Finley: It’s the people’s GOP now

Trump’s nomination takes the Republican Party away from the elites and hands it to the disaffected base

Nolan Finley
The Detroit News


A strong undercurrent of missed opportunity ran through the Republican National Convention, which ended here Thursday night with the presentation of Donald Trump as the party’s presidential nominee.

Even as establishment Republicans who fought the New York billionaire’s nomination lined up behind him — some enthusiastically, some resignedly — or were ostracized for not doing so, many in the GOP left Cleveland with a sense that the White House is a fat, juicy plum that will remain out of their reach this year.

“If we don’t win, it’s a huge, blown chance,” says Jim Barrett, former CEO of the Michigan Chamber of Commerce. “This election was handed to us. Hillary Clinton is very beatable.”

Despite the rousing ovations during Trump’s acceptance address in the Quicken Loans Arena, the convention exposed the ongoing divisions within the Republican Party. No chasm is greater than the one between the GOP’s funders and bosses and its grassroots. And the former is heartsick over what might have been.

Hillary Clinton, who will be nominated for by Democrats in Philadelphia next week, would rank as the most unpopular presidential candidate in modern history, if Trump’s negative ratings weren’t even higher. A Washington Post/ABC News poll finds more than half of Americans believe Clinton should have been indicted for the use of a private email server to send and receive classified information as secretary of state. American voters don’t trust her, and don’t like her.

Any one of the 16 Republicans vanquished by Trump in the GOP primaries would have started the race against Clinton with a huge edge in terms of trustworthiness and favorability. But Trump’s own high negatives and the fact that he alienates a large swath of the general electorate, many of whom say they are afraid of him, cancels out that advantage.

“I think a different candidate would have had an easier time of it,” says Rep. Bill Huizenga, R-Zeeland, who supported Florida U.S. Sen. Marco Rubio in the primaries but will vote for Trump. “She is imminently beatable. It’s important for Trump to prove himself and start earning broad support.”

Huizenga, who faces nominal competition in his re-election bid, is worried about what happens down the ballot in state House and local races if Trump doesn’t perform well in November.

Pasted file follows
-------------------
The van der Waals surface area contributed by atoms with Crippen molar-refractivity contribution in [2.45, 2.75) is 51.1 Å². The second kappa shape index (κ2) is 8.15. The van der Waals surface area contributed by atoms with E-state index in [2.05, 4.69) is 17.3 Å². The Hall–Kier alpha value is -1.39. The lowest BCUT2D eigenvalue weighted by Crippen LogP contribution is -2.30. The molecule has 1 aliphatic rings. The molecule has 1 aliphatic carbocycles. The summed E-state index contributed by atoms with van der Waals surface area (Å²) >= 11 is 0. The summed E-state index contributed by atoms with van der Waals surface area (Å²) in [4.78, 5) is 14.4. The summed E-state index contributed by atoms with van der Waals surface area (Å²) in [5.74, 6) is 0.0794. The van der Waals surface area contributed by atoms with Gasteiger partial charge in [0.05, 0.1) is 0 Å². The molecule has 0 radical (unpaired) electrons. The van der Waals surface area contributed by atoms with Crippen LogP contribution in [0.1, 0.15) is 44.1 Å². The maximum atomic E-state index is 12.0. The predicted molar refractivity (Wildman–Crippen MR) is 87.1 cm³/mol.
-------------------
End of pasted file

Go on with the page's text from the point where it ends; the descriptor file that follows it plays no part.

“This could get ugly,” he says.

Along with regret, there’s also resentment. A common complaint from the establishment is that the Republican National Committee should have corralled major GOP donors behind one or two candidates. The belief is that in a much smaller field, Trump would not have prevailed.

Betsy DeVos, a Michigan convention delegate and major GOP funder, is not sure anything could have derailed Trump.

“Trump didn’t spend a lot of money and yet he still won,” she says. “And a lot of the candidates who ran against him were very well-funded.”

DeVos, like many longtime political observers, is stunned by how this campaign season has played out.

“This is an election cycle unlike anything I’ve ever witnessed,” she says. “A lot of people are surprised that we are where we are, and are having to adjust to that reality.”

The reality is that Republicans are finally going to test the theory that the grassroots of its party are a better picker of presidential candidates than are the elites. Having lost with mainstream candidates Mitt Romney and John McCain, the GOP is now rolling the dice with the perhaps the riskiest nominee who has ever stood for the White House.

If Cleveland demonstrated anything, it is that the is party remains at war with itself, shredded to tatters by those who are weary of following the dictates of the check writers and convinced a bragging, swaggering real estate developer and reality TV star can restore the glory of the Reagan Revolution.

“For good or bad, Trump has tapped into a nerve that is very real,” DeVos says. “We can’t deny that.”

It is the people’s Republican Party now, and whether they end up being right or wrong in November, the GOP may never be the same again.